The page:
College admissions decisions do not define you

As more admissions decisions roll in, be kind to yourself.

Kai Lincke, Editor-in-Chief

This is it: the moment you’ve been waiting for. 

You’ve worked hard in school for twelve years. You’ve studied for every test, poured hours into essays and projects, and gotten involved in everything you could. You’ve balanced sports and activities with rigorous coursework, oftentimes sacrificing sleep and social outings, all to get into the school: your dream college. 

Now, it’s finally time to learn your fate. Your hands shake as you open your application portal. You take a deep breath, click on “status update” and discover: 

“Dear student, thank you for your application. We regret to inform you…” 

Your heart sinks. 

Your years of hard work have led up to this expressionless consolation letter. 

As the shock wears off, the questions set in: what was wrong with your application? Should you have taken more AP classes? Should you have gotten involved in more activities? Did you accomplish enough? 

The answers don’t lie in who you are or what you have accomplished. Most of the time, being denied admission isn’t about you or your credentials; it’s about the college.

The bottom line is: your admission status is not about you—it’s about them.”

We’ve all heard the adage that with enough hard work, you can achieve any goal; it’s the American dream. But according to journalist Jeffrey Selingo, that dream is not reflected in college admissions. In his 2020 book “Who Gets In And Why: A Year Inside College Admissions,” Selingo explains that you can devote hours to studying for standardized tests, collecting activities and writing the perfect essays, but college admissions officers don’t see any of that work. To them, you are a sheet of paper, with various assets that they can use to build their college community. They see your statistics—your activities, household income, race, GPA, test scores—but they don’t truly see the real you. 

Frankly, it’s impossible for colleges to see your value from a sheet of paper—especially with their limited reading time. In a Los Angeles Times column, Sara Harberson, former associate dean of admissions at Penn, reports that she was forced to become “a speed-reader” to make it through all of the applications. 

This year, CNBC reports that the move to test-optional caused a 22% overall increase in applications—which forces admissions offices to move through applications even faster than before. 

“To read and evaluate more applications with the same number of admissions officers, colleges are cutting corners,” Harberson said.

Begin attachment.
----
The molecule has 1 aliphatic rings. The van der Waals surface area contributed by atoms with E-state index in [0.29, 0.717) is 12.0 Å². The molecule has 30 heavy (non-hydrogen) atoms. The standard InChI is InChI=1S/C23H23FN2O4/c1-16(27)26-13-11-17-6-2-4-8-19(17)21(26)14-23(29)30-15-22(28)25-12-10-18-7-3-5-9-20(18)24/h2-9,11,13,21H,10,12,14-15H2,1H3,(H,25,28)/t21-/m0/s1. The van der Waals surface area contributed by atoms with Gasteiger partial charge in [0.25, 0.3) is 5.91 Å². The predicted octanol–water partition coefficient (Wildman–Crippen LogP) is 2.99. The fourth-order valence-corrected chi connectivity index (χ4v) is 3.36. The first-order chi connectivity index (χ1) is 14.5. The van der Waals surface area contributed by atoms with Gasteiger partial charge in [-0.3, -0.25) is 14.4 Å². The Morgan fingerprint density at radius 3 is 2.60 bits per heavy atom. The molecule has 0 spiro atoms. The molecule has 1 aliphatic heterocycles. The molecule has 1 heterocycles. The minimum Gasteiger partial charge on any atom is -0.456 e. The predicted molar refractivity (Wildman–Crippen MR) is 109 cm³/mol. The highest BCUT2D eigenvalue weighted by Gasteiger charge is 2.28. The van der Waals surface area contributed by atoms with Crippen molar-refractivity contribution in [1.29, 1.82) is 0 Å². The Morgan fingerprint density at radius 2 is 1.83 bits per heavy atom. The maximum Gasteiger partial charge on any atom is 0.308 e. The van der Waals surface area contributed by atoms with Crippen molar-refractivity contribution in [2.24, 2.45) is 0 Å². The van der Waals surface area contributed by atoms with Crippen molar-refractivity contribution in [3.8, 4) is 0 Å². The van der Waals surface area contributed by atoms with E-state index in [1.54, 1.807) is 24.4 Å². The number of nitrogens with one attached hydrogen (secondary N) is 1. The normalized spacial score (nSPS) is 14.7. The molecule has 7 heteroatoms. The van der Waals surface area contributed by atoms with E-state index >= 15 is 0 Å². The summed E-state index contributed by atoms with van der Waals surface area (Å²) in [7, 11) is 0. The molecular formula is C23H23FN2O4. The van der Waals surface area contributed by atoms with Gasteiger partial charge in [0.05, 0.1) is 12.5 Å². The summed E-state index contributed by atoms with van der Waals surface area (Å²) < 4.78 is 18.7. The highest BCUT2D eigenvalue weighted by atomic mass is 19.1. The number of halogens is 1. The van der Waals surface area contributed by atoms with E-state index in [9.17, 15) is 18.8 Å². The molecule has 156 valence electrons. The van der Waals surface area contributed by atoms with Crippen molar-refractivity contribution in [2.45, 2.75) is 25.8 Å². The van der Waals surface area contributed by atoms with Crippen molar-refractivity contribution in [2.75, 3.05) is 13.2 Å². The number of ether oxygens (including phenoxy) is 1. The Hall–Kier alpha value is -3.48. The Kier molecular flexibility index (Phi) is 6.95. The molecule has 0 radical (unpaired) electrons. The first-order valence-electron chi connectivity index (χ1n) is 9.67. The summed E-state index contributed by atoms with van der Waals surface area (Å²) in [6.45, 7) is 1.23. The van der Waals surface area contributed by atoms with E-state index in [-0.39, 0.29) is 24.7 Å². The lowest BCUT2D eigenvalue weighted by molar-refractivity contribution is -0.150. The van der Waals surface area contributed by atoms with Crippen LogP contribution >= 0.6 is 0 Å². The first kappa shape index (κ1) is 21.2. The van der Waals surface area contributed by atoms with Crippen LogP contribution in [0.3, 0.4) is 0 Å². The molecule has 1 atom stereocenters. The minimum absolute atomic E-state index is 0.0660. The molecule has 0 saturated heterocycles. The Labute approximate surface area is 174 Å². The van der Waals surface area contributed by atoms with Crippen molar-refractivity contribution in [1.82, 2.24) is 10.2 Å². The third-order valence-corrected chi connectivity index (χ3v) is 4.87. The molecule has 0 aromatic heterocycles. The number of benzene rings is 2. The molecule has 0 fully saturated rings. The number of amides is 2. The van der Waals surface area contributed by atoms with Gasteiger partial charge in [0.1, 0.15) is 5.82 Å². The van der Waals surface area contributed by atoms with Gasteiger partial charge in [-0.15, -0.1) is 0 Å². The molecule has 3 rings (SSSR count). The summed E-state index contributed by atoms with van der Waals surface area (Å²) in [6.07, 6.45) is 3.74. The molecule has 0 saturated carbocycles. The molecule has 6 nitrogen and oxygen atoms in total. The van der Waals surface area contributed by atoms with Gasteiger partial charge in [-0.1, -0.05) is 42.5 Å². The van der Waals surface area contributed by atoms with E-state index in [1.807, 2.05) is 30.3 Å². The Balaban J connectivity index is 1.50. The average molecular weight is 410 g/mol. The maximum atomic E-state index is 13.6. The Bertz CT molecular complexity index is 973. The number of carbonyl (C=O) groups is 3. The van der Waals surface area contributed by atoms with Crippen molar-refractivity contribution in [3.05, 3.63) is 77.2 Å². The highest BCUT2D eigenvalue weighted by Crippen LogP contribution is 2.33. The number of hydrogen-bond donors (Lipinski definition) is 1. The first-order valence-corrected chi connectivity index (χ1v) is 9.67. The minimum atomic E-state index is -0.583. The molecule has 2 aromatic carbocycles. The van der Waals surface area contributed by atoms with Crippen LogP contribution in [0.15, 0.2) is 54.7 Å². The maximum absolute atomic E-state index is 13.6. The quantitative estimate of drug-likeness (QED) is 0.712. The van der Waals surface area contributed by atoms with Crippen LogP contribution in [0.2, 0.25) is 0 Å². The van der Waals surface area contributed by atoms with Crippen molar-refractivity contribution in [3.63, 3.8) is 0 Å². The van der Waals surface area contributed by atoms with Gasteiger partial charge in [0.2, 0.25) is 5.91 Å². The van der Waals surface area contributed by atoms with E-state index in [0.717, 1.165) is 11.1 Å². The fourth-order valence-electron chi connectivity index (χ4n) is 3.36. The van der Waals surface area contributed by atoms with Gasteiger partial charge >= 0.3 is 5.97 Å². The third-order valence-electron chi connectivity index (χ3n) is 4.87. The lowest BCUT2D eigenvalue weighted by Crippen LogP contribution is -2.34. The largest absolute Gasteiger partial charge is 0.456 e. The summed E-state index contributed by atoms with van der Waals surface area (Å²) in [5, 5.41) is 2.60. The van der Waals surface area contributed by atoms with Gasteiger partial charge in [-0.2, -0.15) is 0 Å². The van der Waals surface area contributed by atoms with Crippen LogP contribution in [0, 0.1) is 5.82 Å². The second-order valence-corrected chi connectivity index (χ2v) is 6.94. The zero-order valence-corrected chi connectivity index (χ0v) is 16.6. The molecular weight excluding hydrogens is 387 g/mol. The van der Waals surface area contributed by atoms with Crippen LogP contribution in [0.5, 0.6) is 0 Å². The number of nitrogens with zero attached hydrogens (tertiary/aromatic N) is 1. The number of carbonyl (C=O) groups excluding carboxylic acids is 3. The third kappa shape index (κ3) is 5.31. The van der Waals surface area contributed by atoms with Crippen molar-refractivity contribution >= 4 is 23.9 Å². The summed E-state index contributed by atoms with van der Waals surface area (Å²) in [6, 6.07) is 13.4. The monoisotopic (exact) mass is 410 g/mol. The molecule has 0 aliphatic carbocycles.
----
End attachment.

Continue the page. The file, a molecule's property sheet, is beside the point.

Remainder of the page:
Furthermore, the admission boom has sent acceptance rates plunging, as most colleges have not added spots to accommodate the additional applicants. With more students vying for the same number of spots, admissions have become even more competitive.

Not being accepted is not the same thing as being rejected.”

Aside from the numbers, being denied admission to college typically isn’t about the student and their credentials— it’s more about the college’s needs. Selingo explains that colleges have a sort of shopping list of different characteristics or demographics that they hope to include in their incoming class. These lists change every year—one year a university may want to admit more English majors and first-generation college students; the next year, they may target marching band students or students living more than five states away. Colleges want to build a well-rounded community, so they need a student body with diverse interests, experiences, and characteristics—a medley of students. Even outstanding applicants can be denied a spot if they don’t fit into the college’s target groups. 

The bottom line is: your admission status is not about you—it’s about them. There are so many little factors that influence colleges’ decisions. Maybe you didn’t meet their target demographic; maybe you didn’t choose the program or major they wanted to expand; maybe they filled all of the spots before they got to your application. Not being accepted is not the same thing as being rejected. 

As more admissions decisions roll in, be kind to yourself. Take some time to acknowledge how far you’ve come: you went through high school and applied to college in the midst of an international pandemic, when the world and the college admissions process were completely turned upside down. That alone is a momentous accomplishment. 

Your admission status does not define you; you alone determine who you will be. You are worthy, you are valued, and you will make a difference—wherever your path may lead you.